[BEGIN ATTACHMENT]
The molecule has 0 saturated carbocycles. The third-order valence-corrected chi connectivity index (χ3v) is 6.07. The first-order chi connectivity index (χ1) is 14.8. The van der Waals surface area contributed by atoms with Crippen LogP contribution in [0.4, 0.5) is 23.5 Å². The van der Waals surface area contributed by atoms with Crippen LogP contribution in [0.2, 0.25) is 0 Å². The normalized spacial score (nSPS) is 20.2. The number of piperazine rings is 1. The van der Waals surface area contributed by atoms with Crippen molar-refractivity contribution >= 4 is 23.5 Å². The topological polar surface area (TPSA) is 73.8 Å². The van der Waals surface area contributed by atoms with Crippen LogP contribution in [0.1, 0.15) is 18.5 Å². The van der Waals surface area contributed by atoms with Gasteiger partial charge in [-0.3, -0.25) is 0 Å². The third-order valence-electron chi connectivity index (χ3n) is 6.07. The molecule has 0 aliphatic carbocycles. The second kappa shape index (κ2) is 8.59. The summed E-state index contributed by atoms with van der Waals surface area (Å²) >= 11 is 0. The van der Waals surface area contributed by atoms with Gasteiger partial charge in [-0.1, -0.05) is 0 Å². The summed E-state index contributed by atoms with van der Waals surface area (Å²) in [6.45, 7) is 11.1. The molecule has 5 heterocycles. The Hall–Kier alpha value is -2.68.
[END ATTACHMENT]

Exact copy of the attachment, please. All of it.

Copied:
The molecule has 0 saturated carbocycles. The third-order valence-corrected chi connectivity index (χ3v) is 6.07. The first-order chi connectivity index (χ1) is 14.8. The van der Waals surface area contributed by atoms with Crippen LogP contribution in [0.4, 0.5) is 23.5 Å². The van der Waals surface area contributed by atoms with Crippen LogP contribution in [0.2, 0.25) is 0 Å². The normalized spacial score (nSPS) is 20.2. The number of piperazine rings is 1. The van der Waals surface area contributed by atoms with Crippen molar-refractivity contribution >= 4 is 23.5 Å². The topological polar surface area (TPSA) is 73.8 Å². The van der Waals surface area contributed by atoms with Crippen LogP contribution in [0.1, 0.15) is 18.5 Å². The van der Waals surface area contributed by atoms with Gasteiger partial charge in [-0.3, -0.25) is 0 Å². The third-order valence-electron chi connectivity index (χ3n) is 6.07. The molecule has 0 aliphatic carbocycles. The second kappa shape index (κ2) is 8.59. The summed E-state index contributed by atoms with van der Waals surface area (Å²) >= 11 is 0. The van der Waals surface area contributed by atoms with Gasteiger partial charge in [-0.1, -0.05) is 0 Å². The summed E-state index contributed by atoms with van der Waals surface area (Å²) in [6.45, 7) is 11.1. The molecule has 5 heterocycles. The Hall–Kier alpha value is -2.68.